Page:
Ouya’s biggest flaw is the business model. All games are a hybrid of premium and f2p with a timed demo period. I learned way back in the feature phone era that demos are death for casual games. With an constant stream of content and bite-sized gameplay, users get their fill of your title for free and move on to the next demo. Forcing this model on developers is a major mistake. It’s the hallmark of a team clueless as to how to build a thriving ecosystem. If your mantra is “free the games,” then free the business model too. Straight f2p and video previews for premium titles is a much better option.

A lot of these early problems are to be expected from a company launching its first consumer electronics product so quickly. Also, people seem to have unrealistic expectations for a $99 box. It remains to be seen if the emerging category of microconsoles will be a market of any significance. Perhaps Ouya can break off some of their war chest for quality exclusive titles, or else they are doomed to drown in a sea of similar devices.

2012 Wrap-Up

It’s that time of year again–the obligatory year-end wrap up post. I figure I’d do some bullet points about stuff that happened that may or may not have been foretold by this here blog…along with some other random musings.

Canaries in the Coal Mine

Two new consoles were launched this year–one handheld and the other is the first traditional console release since the mobile disruption. Fortunes are looking bleak for both. The Vita had 3 quarters of dismal sales figures leaving Sony with junk bond status and totally mystified as to why nobody is supporting the last dinosaur at a mammal convention. Nintendo has been spinning the Wii U launch figures, but it’s too early to tell.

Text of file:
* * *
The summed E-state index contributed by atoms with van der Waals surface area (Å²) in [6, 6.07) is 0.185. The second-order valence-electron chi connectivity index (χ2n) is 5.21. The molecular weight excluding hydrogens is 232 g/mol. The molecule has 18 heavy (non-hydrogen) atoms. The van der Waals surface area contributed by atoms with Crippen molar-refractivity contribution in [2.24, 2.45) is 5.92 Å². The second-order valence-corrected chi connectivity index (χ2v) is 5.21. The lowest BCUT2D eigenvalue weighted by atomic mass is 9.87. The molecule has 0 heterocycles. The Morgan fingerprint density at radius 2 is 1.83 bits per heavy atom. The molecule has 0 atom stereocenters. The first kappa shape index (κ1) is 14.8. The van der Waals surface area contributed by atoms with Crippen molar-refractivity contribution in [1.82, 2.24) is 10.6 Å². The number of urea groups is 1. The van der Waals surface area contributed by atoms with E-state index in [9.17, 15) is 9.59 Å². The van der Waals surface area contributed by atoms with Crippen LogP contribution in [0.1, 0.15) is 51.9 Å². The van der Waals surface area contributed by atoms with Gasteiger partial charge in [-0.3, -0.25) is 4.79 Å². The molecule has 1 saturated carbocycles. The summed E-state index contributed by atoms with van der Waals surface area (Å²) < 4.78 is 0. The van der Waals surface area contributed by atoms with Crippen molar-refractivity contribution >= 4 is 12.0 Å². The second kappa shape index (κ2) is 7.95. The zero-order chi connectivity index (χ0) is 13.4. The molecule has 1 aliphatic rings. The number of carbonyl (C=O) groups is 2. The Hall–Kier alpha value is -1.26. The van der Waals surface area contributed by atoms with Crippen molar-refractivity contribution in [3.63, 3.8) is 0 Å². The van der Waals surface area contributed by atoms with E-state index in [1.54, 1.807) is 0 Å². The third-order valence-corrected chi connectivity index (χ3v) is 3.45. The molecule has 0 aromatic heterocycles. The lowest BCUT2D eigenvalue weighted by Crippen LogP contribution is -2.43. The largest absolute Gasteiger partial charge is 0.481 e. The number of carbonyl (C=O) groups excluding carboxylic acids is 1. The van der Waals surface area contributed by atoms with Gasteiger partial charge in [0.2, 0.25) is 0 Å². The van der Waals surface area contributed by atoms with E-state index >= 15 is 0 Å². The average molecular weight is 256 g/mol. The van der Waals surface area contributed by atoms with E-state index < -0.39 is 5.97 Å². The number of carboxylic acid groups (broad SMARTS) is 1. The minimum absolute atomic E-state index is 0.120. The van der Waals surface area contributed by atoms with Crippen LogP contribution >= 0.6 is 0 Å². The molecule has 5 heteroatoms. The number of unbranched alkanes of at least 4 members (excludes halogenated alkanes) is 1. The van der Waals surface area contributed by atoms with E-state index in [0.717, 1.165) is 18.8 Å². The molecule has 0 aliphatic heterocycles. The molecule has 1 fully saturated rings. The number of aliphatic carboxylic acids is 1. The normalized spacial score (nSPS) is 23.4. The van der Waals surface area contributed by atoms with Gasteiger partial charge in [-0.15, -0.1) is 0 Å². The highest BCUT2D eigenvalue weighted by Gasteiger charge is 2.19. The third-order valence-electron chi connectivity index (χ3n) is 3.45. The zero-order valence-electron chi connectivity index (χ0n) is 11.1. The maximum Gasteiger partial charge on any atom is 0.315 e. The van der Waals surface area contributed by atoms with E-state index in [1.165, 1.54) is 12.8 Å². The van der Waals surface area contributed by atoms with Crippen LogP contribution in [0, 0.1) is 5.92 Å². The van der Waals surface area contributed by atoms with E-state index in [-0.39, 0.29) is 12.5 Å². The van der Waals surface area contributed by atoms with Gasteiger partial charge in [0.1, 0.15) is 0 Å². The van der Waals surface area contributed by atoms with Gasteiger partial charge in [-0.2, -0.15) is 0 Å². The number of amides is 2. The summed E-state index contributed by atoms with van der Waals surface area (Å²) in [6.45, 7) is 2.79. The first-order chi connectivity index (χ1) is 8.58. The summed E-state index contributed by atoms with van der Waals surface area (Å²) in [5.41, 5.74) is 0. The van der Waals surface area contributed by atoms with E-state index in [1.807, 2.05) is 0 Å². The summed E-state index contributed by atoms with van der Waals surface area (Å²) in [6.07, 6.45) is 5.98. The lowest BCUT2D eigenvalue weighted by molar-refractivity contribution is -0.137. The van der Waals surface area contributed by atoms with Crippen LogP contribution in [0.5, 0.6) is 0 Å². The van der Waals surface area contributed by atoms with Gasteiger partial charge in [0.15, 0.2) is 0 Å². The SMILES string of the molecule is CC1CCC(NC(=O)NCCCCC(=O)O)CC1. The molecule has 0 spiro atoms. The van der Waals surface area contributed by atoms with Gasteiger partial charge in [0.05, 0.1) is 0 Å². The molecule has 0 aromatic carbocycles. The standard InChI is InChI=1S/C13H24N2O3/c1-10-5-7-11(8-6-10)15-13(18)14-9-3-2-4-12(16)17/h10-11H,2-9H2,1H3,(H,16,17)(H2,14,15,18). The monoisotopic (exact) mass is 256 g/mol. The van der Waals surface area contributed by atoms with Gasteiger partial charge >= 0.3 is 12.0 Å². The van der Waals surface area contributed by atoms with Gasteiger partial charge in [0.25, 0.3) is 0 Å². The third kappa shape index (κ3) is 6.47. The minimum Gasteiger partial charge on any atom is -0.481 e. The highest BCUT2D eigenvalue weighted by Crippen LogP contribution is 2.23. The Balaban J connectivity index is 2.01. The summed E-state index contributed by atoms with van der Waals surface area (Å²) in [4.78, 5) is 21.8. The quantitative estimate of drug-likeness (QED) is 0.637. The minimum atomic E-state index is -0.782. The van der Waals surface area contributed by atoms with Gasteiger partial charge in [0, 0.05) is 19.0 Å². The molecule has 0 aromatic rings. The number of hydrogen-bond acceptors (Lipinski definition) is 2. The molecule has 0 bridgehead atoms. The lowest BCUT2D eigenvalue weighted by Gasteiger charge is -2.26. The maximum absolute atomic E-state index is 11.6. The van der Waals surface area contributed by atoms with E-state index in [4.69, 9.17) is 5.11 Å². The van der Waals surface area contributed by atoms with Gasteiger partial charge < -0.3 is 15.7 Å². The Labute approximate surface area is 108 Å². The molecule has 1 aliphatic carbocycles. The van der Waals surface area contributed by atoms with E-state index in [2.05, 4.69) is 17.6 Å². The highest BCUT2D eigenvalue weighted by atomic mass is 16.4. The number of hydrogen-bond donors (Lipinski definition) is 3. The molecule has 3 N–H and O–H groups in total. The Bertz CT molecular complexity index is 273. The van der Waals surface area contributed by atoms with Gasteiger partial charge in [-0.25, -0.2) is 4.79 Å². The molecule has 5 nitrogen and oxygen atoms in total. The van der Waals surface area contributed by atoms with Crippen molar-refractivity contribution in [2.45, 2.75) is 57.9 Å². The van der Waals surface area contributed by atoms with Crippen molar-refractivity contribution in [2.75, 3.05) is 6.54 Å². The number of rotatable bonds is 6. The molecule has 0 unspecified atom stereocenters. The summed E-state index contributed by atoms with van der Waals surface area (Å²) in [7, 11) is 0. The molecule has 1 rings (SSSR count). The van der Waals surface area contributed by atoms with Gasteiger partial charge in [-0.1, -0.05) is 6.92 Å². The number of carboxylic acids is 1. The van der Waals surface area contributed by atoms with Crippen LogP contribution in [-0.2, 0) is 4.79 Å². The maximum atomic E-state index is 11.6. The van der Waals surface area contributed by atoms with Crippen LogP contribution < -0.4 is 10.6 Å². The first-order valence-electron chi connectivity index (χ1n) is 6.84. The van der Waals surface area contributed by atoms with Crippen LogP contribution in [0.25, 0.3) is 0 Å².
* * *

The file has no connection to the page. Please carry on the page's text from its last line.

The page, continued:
Hey, it’s not all bad. ZombiU was a close call for my game of the year pick! I also really like the Vita–there have been some games of astounding quality on it. Too bad nobody is there to play them.

Social Gambling Supernovas

Social games such as FarmVille and its ilk are frequently criticized as nothing more than compulsion-driven skinner boxes. So, it’s no surprise that in an increasingly desperate quest for hockey sticks, 2012 was the year all subtlety was dropped and social gaming companies built straight up slot machines for mobile and social platforms…as previously predicted by this blog.

Social gambling ARPUs are through the roof, but investors are still waiting for the legal structure to change for real-money-gambling to thrive online. Zynga has been loudly proclaiming their interest in the sector since before their disastrous IPO–perhaps because they realize they are far better at optimizing pure compulsion loops than building fun-based games.

Crowdfunding Explodes